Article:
“It’s lineal, and angular course – its relinquishing the declivities of the country; and passing over hill, and dale; sometimes banked up on one side, and sometimes on both – its sharp, parallel edges, naked, and unadorned – all contribute to place it in the strongest contrast with the river. An object, disgusting in itself, is still more so, when it reminds you, by some distant resemblance, of something beautiful.”

This is unsurprising given the romanticism of the picturesque movement but shows us the strong emotions stirred up by such drastic and sudden changes to the landscape of Britain. The history of canals in British art is a very interesting and varied one and can tell us a lot about canals and the British imagination. If you would like to know more, here are two blog posts to get you started: Canals in British art | Apollo Magazine, Canals in art | Canal & River Trust

Plan of the Grand Junction Canal. The plan shows the proposed route and the land owners surrounding the route.
Grand Junction Canal, 1818 HL/PO/PB/3/plan22, Parliamentary Archives

The impact on the British landscape was huge, and for a long time canals were the main form of transporting goods within Britain. Earlier canals such as the Bridgewater Canal transported coal, fuelling the heavy industry of the industrial revolution. Canals also carried goods from the British Empire such as cotton, tobacco and sugar produced by enslaved peoples in the colonies. It is important to remember how inextricably linked this rapid growth of industry and wealth is with exploitation throughout the British Empire. Many wealthy individuals who funded and held shares in canal-building projects gained that wealth through slavery. Moses Benson, a Liverpool slave-trader, invested in the Lancaster Canal which subsequently had a huge impact on the economy of Preston including the building of cotton mills. Another slave-trader William Carey, who was an attorney in Jamaica, also owned shared in the Grand Junction Canal (pictured above). Dr Jodie Matthews, research fellow for the Canal and River Trust,  has produced a preliminary literature review on Canals and Transatlantic Slavery should you want to learn more about this legacy.


In the second half of the 19th century, a large part of the traffic and investment which had sustained the canal network had been funnelled into the booming railways. Many once busy canals were converted into rail routes and those working on the canals often brought their wives and children on board to keep costs low. These boating families developed a distinctive decorative style for their floating homes called ‘Rose and Castle’. This form of decoration has an eclectic range of influences and can be seen in many photographs of the period in the Waterways Archives. ‘Roses and Castles: Canal Folk Art’ is a great introduction if you want to find out more.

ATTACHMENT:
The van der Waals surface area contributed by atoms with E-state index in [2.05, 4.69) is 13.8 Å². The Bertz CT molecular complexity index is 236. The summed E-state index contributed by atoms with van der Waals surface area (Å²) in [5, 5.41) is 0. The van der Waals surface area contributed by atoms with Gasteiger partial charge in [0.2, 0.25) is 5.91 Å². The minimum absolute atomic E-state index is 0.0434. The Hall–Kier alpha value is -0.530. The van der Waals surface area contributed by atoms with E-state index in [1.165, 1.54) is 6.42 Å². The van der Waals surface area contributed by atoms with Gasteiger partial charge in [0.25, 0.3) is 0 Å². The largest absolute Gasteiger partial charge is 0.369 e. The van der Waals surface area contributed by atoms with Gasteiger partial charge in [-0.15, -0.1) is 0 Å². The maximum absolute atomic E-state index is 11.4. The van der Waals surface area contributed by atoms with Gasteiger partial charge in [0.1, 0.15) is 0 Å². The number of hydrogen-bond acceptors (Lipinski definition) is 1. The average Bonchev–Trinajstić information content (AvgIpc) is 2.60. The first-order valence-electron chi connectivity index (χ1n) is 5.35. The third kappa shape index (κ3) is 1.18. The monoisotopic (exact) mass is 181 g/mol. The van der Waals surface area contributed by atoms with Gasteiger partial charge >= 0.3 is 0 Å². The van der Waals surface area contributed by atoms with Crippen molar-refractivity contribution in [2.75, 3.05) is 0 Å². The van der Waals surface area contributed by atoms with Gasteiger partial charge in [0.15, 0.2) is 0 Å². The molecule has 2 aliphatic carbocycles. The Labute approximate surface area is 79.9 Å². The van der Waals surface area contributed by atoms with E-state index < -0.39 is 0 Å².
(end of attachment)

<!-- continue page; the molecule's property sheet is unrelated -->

Some successful canals were able to compete with railways, but many closed or were taken over. The decline in traditional industries occurred for a number of reasons following each of the World Wars, having a dramatic impact on the commercial use of canals. Large waterways such as the Aire and Calder did survive but the winter of 1963/4 saw a shift from coal gas to North Sea gas – marking the end for a canal industry incapable of meeting the growing demands of customers reliant on quick deliveries thanks to newly built motorways.


After the nationalisation of canals in 1948, it was difficult for the government to close the canals despite their declining condition. Luckily, canal enthusiasts across Britain began promoting the value of canals for leisure which had a strong impact on government attitudes. The British Waterways Board was set up in 1963, and the 1968 Transport Act officially recognised the leisure value of canals and provided public funding. The Inland Waterways Association and other canal societies pushed through a host of restoration projects between the 1950s and 1970s including the Kennet and Avon, Peak Forest and Aston Canals – revitalising both the waterways and local communities. This regeneration has continued, and the waterways are now a vibrant and beloved part of our landscape. The Canal and River Trust was formed in 2012 and control of the waterways was transferred to them from the government. The Trust look after all things waterways, and the Waterways Archive is fantastic if you want to learn more, as is our catalogue where you can see all the plans in this blog and many more.